As stated in BCGD Proc Reg § 10(A), "[e]ach disciplinary case involves unique facts and circumstances." As a result, and because so many variables can come into play (e.g., other violations, presence of mitigating and/or aggravating circumstances), it is difficult to state general rules with respect to sanctions for lack of reasonable diligence and/or promptness. An indication of the sanctions often imposed in the various categories follows:

  • Isolated instances of neglect typically have drawn a public reprimand, if no other violations are involved and there are no significant aggravating factors. E.g., Cuyahoga County Bar Ass'n v. Leneghan, 117 Ohio St.3d 103, 2008 Ohio 506, 881 N.E.2d 1241; Lorain County Bar Ass'n v. Haynes, 88 Ohio St.3d 164, 166, 724 N.E.2d 410, 411 (2000).  When the single act is combined with failure to cooperate in the investigation or with other violations or aggravating factors, it is likely that a more substantial sanction will be imposed. See Lorain County Bar Ass'n v. Lang, 109 Ohio St.3d 48, 2006 Ohio 1830, 845 N.E.2d 513 (single act of neglect plus failure to cooperate; one-year suspension with six months stayed on condition); Dayton Bar Ass'n v. Andrews, 105 Ohio St.3d 453, 2005 Ohio 2696, 828 N.E.2d 360 (one instance of professional neglect; prior disciplinary record; overwhelming mitigating factors; court imposed six-month stayed suspension, instead of public reprimand agreed to by respondent and relator and recommended by panel and Board); Cleveland Bar Ass'n v. Lehotsky, 105 Ohio St.3d 226, 2004 Ohio 1204, 824 N.E.2d 534 (single act of neglect; failure to cooperate; one-year suspension imposed); Cincinnati Bar Ass'n v. Forg, 97 Ohio St.3d 495, 2002 Ohio 6727, 780 N.E.2d 582 (multiple rule violations arising out of "single incident"; one-year suspension with six months stayed); Columbus Bar Ass'n v. Korda, 94 Ohio St.3d 133, 760 N.E.2d 824 (2002) ("one isolated incident" while in "alcoholic crises," retainer fully restored to clients but not timely so, resulting in former 9-102(B)(4) violation, cooperation in investigation; Board recommended indefinite suspension, which Court reduced to two years with one year stayed); Cleveland Bar Ass'n v. Witt, 85 Ohio St.3d 9, 706 N.E.2d 763 (1999) (failure to cooperate; one-year suspension with entire year stayed).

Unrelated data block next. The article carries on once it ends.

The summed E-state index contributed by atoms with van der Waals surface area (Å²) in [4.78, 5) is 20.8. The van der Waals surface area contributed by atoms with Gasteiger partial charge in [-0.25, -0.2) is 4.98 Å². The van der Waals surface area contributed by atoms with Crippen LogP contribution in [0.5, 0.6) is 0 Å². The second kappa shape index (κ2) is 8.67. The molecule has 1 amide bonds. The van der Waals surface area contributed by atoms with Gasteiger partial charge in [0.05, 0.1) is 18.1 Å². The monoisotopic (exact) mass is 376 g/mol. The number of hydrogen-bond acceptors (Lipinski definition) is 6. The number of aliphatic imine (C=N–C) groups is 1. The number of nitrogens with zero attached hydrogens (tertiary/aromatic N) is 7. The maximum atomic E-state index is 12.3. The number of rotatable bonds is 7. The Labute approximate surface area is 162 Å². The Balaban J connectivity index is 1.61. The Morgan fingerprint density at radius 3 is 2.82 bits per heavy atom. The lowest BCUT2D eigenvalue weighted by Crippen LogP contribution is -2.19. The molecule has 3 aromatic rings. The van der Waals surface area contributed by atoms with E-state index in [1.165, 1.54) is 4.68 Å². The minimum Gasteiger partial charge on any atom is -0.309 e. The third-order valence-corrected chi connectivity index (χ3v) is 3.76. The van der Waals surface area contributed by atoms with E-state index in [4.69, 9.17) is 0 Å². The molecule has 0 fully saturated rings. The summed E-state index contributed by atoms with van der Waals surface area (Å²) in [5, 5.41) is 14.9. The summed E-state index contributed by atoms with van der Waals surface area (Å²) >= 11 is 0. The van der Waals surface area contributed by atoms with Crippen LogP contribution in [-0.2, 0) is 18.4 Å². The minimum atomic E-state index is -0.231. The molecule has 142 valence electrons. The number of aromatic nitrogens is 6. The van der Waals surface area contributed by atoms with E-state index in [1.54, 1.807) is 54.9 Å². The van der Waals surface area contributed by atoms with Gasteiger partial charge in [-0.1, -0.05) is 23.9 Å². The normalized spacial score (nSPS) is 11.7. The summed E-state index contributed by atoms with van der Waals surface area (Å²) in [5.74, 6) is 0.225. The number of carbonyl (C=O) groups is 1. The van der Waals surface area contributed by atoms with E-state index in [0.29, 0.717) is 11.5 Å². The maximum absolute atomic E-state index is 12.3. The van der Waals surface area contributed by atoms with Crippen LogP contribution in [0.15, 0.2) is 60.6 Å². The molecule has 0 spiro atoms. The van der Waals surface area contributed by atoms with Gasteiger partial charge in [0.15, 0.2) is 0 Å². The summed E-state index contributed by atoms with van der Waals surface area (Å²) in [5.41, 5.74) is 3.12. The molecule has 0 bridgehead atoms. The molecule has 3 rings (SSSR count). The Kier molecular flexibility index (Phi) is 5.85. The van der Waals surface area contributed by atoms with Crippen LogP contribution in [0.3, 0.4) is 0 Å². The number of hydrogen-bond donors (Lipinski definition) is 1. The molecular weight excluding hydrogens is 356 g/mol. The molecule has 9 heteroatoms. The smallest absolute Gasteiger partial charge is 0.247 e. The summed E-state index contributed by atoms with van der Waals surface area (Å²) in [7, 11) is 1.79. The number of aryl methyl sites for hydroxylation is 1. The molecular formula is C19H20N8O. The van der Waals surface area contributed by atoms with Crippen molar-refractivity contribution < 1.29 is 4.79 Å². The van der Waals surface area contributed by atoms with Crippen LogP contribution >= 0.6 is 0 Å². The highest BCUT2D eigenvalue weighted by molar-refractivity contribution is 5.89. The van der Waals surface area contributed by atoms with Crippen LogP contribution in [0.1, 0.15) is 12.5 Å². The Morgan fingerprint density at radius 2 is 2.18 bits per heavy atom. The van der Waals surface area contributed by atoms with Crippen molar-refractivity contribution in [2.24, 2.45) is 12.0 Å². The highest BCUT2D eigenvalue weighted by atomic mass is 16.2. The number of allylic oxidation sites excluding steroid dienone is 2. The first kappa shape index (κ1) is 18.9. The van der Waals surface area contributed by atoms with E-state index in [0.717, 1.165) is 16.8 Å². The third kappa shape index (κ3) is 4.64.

• A pattern of neglect, particularly if accompanied by failure to cooperate, has typically resulted in an indefinite suspension. E.g., Disciplinary Counsel v. Broschak, 118 Ohio St.3d 236, 2008 Ohio 2224, 887 N.E.2d 1176; Disciplinary Counsel v. Mathewson, 113 Ohio St.3d 365, 2007 Ohio 2076, 865 N.E.2d 891; Toledo Bar Ass'n v. Van Horn, 113 Ohio St.3d 45, 2007 Ohio 978, 862 N.E.2d 511; Disciplinary Counsel v. Lord, 111 Ohio St.3d 131, 2006 Ohio 5341, 855 N.E.2d 456 (Board's recommendation of two-year suspension with one year stayed rejected by Court; indefinite suspension imposed, given '[h]is many ethical mistakes, coupled with the misleading half-truths that he has offered to clients, courts, and fellow lawyers," id. at para. 28); Cleveland Bar Ass'n v. Kodish, 110 Ohio St.3d 162, 2006 Ohio 4090, 852 N.E.2d 160; Cleveland Bar Ass'n v. Helfgott, 109 Ohio St.3d 360, 2006 Ohio 2579, 847 N.E.2d 1212; Columbus Bar Ass'n v. Harris, 108 Ohio St.3d 543, 2006 Ohio 1715, 844 N.E.2d 1202; Northwestern Bar Ass'n v. Lauber, 108 Ohio St.3d 143, 2005 Ohio 419, 841 N.E.2d 770; Dayton Bar Ass'n v. Parker, 104 Ohio St.3d 117, 2004 Ohio 6236, 818 N.E.2d 684. Indefinite suspension also has been held appropriate where the neglect, even if not labeled a "pattern," was coupled with dishonesty and failure to refund unearned fees, as well as failure to cooperate.  Columbus Bar Ass'n v. Port, 102 Ohio St.3d 395, 2004 Ohio 3204, 811 N.E.2d 535 (repeated instances of neglect). A case in which indefinite suspension was imposed for a single instance of neglect, coupled with failure to cooperate, is Cuyahoga County Bar Ass'n v. King, 106 Ohio St.3d 102, 2005 Ohio 3955, 832 N.E.2d 45. When a pattern of neglect (multiple offenses) is counterbalanced by full cooperation in the investigation (and other mitigating factors), a lesser penalty may be imposed.  E.g., Disciplinary Counsel v. Friedman, 114 Ohio St.3d 1, 2007 Ohio 2477, 866 N.E.2d 1076 (two-year suspension with final six months stayed).